Contextualism's Third Way: Between Transcendental Truths and Contextual Factors
6 Pages Posted: 24 Dec 2014
Date Written: December 23, 2014
It is asserted that the lack of any satisfying response to skepticism stems from the common grounds between epistemic theories and skepticism. One controversial candidate for being a notorious example of such grounds is “Epistemological Realism”- the idea that there exists (or should exist) invariant epistemic truths. While the majority of epistemologists, even some contextualists, claim that for avoiding relativism and skepticism we are obliged to approve of “Epistemological Realism”, a few number of critics state that believing in “Epistemological Realism” drives us to absolutionist dogmatism with a foundationalist model of knowledge. In this paper, it is argued that both parties are slightly wrong. We may eschew both of them by adopting a third alternative which says although all the contexts should have criterial facts for assessing judgements, there is no unique transcendental truth shared amongst all of them. To put it differently, even though an avowal like “any context has criterial facts” is a transcendental proposition per se, it is obtained through evaluating the structure of knowledge in various contexts.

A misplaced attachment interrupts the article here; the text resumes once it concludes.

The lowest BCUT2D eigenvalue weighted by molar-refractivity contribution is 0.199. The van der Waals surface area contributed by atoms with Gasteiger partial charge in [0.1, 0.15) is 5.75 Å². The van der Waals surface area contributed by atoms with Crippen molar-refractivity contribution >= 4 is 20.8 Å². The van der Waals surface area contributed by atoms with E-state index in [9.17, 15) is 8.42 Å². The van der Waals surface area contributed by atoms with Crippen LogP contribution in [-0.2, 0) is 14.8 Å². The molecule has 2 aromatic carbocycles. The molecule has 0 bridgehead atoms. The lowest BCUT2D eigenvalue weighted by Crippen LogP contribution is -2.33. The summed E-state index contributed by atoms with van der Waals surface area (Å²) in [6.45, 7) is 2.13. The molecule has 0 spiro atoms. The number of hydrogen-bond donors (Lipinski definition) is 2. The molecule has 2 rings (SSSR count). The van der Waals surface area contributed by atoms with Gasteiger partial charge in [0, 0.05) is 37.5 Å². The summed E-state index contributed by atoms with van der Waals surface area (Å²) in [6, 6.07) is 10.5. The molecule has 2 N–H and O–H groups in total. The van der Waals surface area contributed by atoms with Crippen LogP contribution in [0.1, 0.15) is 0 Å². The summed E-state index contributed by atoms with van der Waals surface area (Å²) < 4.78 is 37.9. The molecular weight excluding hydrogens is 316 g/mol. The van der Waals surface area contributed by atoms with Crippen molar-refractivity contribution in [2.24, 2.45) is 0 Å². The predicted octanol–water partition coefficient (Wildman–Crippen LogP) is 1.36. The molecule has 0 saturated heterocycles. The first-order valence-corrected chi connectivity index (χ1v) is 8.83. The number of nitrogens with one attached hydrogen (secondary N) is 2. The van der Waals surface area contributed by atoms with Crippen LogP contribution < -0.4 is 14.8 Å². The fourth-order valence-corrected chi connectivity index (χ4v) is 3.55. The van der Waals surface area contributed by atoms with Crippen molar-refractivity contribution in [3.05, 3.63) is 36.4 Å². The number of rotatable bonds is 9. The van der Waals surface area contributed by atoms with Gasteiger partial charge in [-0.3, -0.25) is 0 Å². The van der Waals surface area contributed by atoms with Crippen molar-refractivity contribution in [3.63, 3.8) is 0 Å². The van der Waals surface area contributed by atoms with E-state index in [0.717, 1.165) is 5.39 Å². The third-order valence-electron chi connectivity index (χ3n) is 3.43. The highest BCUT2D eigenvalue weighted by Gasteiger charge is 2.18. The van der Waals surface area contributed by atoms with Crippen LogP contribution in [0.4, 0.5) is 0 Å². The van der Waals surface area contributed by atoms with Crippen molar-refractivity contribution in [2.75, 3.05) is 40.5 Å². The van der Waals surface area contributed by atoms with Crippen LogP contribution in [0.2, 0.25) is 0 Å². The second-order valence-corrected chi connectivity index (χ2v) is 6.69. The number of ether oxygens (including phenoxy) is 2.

Keywords: Epistemological Realism, Relativism, Absolute dogmatism, Foundationalism, Transcendental Truth, Contextualism
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